A Chartered Accountant by trade, Matt has 23 years experience in his chosen industry, primarily dealing with insolvency cases, and has been a Partner with the Chancery Partnership, one of the largest accountants and tax planners in the Milton Keynes area, since 2012.
Before this however, Matt used to play rugby at a high level prior to injury. “I decided to quit the day when I came off the pitch wanting a pint and they handed me a protein shake,” he joked. “I realised the sport was changing and it was time for me to get out.”
Matt is no stranger to Addison Lee having helped the group with corporate structuring and also playing the roll of administrator for some of the struggling businesses acquired by the group. Matt explained that Paul and Nigel approached him with their intentions to exit the business. “It just didn’t suit their business model,” said Matt. “So they were in touch with me to consider what options were available to them and the situation constituted a Management Buy Out (MBO). Nigel and Paul liked the plan so we went ahead with it and a working capital loan was made to the company to assist with the MBO. It really was a no brainer as far as I was concerned – it’s a profitable business and would have no trouble operating independently.”
“Before Addison Lee bought it Redwing was a good family-run firm,” he added. “It had a good identity. Arguably they lost a bit of that identity when they went down to the plc route and this recent buyout has allowed them to bring some of it back.”
Despite being new to the industry, Matt is rapidly getting to grips with his role within the business. “Prior to three months ago I knew nothing about coaches,” he said. “Luckily for me, Nigel and Paul know them like the back of their hands. I look at things differently when it comes to the business. They are able to just get on and take care of the daily running of the firm, while I take care of the finances and ultimately look to grow the business.”
Redwing has taken the decision to reduce its fleet, the majority of which is less than four years old thanks to a strict regime of regular vehicle replacement.
“The firm takes a real pride in keeping the vehicles in pristine condition,” explained Matt. “I was very impressed with what I’ve seen in London, the vehicles are immaculate. We reduced the fleet because we weren’t operating to capacity and we don’t want to be running empty coaches. On top of this, we no longer have to rent another yard to hold coaches we aren’t using so it reduces overheads and it also gives us the chance to get rid of some of the older vehicles.”
Asked about the new financial independence of the firm, Matt said: “Obviously, we had some large overheads which come with being part of a group like Addison but those have all been reduced. We have a good system in place and we are increasing profit which is being used to maintain the fleet.”
“For 20 years I dealt with businesses in distress,” he continued. “So this has made a great difference. Redwing has a real core business which we can drive forward and build upon.”
Asked about new challenges faced by the firm, Matt replied: “Really there are no new challenges for us at the moment since Addison Lee left Redwing to manage itself for the most part. We have a great team, all the way through the company, from the fitters to the senior management, there is a real buzz.”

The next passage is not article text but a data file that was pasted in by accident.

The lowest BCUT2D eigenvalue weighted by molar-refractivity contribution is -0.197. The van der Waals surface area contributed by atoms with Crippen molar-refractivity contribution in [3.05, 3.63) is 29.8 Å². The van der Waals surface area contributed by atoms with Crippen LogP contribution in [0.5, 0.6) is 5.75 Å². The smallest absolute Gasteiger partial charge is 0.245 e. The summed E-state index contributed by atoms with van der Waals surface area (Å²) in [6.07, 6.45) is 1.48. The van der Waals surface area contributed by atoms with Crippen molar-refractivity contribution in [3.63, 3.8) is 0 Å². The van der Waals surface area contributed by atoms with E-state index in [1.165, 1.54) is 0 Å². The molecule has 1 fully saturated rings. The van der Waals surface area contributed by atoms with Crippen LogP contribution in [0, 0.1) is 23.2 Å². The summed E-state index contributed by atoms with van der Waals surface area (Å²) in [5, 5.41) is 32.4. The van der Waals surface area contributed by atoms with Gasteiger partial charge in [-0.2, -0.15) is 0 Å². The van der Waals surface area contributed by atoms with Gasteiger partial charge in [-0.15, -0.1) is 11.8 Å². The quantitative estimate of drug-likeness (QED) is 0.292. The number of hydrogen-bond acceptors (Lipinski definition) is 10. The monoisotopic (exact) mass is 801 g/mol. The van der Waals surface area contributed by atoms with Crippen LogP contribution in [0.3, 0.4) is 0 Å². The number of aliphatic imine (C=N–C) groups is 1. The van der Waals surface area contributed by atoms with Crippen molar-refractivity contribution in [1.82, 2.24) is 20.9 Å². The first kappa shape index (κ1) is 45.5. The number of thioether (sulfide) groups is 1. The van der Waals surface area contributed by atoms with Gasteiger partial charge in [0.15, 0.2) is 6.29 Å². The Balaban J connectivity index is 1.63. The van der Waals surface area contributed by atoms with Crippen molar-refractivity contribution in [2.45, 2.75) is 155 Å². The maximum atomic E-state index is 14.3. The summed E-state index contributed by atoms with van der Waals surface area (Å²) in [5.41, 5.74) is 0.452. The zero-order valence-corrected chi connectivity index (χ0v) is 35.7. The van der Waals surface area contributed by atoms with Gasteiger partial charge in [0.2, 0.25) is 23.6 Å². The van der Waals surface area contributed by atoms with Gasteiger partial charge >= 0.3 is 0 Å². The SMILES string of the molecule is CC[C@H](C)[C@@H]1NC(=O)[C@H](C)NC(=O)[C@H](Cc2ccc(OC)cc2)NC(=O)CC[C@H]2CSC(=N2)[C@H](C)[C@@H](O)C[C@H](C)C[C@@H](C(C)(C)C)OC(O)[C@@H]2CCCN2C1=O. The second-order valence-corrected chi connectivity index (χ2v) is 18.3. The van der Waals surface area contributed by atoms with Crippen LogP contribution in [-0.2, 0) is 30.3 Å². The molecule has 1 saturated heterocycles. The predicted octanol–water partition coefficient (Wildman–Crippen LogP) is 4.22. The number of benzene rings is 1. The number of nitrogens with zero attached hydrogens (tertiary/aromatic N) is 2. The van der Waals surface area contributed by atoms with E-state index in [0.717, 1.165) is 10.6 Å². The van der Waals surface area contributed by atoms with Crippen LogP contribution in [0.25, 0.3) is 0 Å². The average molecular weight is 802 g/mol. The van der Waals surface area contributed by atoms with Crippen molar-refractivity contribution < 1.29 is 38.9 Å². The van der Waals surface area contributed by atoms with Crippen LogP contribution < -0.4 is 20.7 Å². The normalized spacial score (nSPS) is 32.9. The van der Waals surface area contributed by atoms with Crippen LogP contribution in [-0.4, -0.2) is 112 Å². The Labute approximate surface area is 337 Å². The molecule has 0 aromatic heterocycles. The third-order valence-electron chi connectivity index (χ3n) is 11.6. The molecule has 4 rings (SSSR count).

“I recognise a lot of coaches now,” Matt said. “I went over to Scania in Milton Keynes and the fact that some of these vehicles cost upwards of £250k was a bit of a culture shock. It’s like a four bedroom house on wheels.”
“We were very conscious that the relationship with Scania was kept concrete following the transition,” he added. “In future, we will definitely continue to work with them.”
Matt is clearly full of enthusiasm for his new role and says he is learning more all the time. “I’ll be spending a day in overalls soon and helping out in the workshop for a day, to get my hands dirty and to see how things work on the ground,” he said. “And why should I not learn? If they want to learn how to do an accounts sheet, then they are welcome to come up here and I can teach them. It’s about sharing knowledge and experience around the business.”
“I keep saying to Peter ‘when are you going to let me drive one of those coaches around the yard a bit?’ and he always just says you’re not going near them,” he mused.
Though Matt is based in Milton Keynes he is always informed about what’s happening on the ground in the capital. “Paul and I speak regularly and I am in London nearly all the time,” he said. “However, they are the hands-on people who keep it running day to day while I make sure it all adds up. I wouldn’t have gotten involved if it weren’t for Paul and Nigel. They are clearly very proud of their coaches and of what they do.”
Interestingly, Matt’s father was an Operations Manager for British Rail and in 1994 managed and delivered the first train operating company into the private sector. Later, he held a number of senior positions in National Express’ rail division. “It’s not entirely new having transport professionals around,” commented Matt. “There are a few which I have spoken to for advice and guidance when necessary.”
“The plan is not to sell it and to have fun with it,” enthused Matt when asked about the future of the operator. “I can confidently say there are no hurdles that we can’t clear.”
“There’s a lot of scope in London to grow the business and even the possibility to expand outside of the city,” he added. “We will be looking at businesses which have good management teams in place and maybe 10 to 15 vehicles; operations which we could easily add to our own services and encourage organic growth.”